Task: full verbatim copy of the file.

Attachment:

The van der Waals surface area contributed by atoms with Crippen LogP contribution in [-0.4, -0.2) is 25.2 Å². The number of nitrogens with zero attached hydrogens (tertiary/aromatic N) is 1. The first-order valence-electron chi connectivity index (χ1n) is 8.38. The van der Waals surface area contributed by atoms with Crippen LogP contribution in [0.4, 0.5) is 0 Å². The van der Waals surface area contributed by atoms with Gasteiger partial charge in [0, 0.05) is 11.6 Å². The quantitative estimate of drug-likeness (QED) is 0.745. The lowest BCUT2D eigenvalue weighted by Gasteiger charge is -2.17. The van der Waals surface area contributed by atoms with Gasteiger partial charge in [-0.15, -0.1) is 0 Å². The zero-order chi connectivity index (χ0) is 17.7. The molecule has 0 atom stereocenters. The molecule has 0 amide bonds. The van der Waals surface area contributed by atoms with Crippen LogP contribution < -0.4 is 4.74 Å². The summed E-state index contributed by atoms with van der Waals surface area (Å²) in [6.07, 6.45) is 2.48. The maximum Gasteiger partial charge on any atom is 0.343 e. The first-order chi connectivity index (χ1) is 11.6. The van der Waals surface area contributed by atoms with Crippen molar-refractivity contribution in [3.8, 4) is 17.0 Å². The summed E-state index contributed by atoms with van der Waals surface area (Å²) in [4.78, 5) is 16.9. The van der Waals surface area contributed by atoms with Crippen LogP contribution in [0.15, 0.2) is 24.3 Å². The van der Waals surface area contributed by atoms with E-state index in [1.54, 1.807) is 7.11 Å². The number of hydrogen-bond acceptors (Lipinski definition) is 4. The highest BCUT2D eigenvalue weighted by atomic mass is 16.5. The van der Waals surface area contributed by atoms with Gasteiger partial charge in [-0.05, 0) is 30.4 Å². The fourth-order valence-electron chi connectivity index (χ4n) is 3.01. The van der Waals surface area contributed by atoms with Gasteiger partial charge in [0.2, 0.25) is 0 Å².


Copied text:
The van der Waals surface area contributed by atoms with Crippen LogP contribution in [-0.4, -0.2) is 25.2 Å². The number of nitrogens with zero attached hydrogens (tertiary/aromatic N) is 1. The first-order valence-electron chi connectivity index (χ1n) is 8.38. The van der Waals surface area contributed by atoms with Crippen LogP contribution in [0.4, 0.5) is 0 Å². The van der Waals surface area contributed by atoms with Gasteiger partial charge in [0, 0.05) is 11.6 Å². The quantitative estimate of drug-likeness (QED) is 0.745. The lowest BCUT2D eigenvalue weighted by Gasteiger charge is -2.17. The van der Waals surface area contributed by atoms with Gasteiger partial charge in [-0.15, -0.1) is 0 Å². The zero-order chi connectivity index (χ0) is 17.7. The molecule has 0 atom stereocenters. The molecule has 0 amide bonds. The van der Waals surface area contributed by atoms with Crippen LogP contribution < -0.4 is 4.74 Å². The summed E-state index contributed by atoms with van der Waals surface area (Å²) in [6.07, 6.45) is 2.48. The maximum Gasteiger partial charge on any atom is 0.343 e. The first-order chi connectivity index (χ1) is 11.6. The van der Waals surface area contributed by atoms with Crippen molar-refractivity contribution in [3.8, 4) is 17.0 Å². The summed E-state index contributed by atoms with van der Waals surface area (Å²) in [4.78, 5) is 16.9. The van der Waals surface area contributed by atoms with Crippen LogP contribution in [0.15, 0.2) is 24.3 Å². The van der Waals surface area contributed by atoms with E-state index in [1.54, 1.807) is 7.11 Å². The number of hydrogen-bond acceptors (Lipinski definition) is 4. The highest BCUT2D eigenvalue weighted by atomic mass is 16.5. The van der Waals surface area contributed by atoms with Gasteiger partial charge in [-0.05, 0) is 30.4 Å². The fourth-order valence-electron chi connectivity index (χ4n) is 3.01. The van der Waals surface area contributed by atoms with Gasteiger partial charge in [0.2, 0.25) is 0 Å².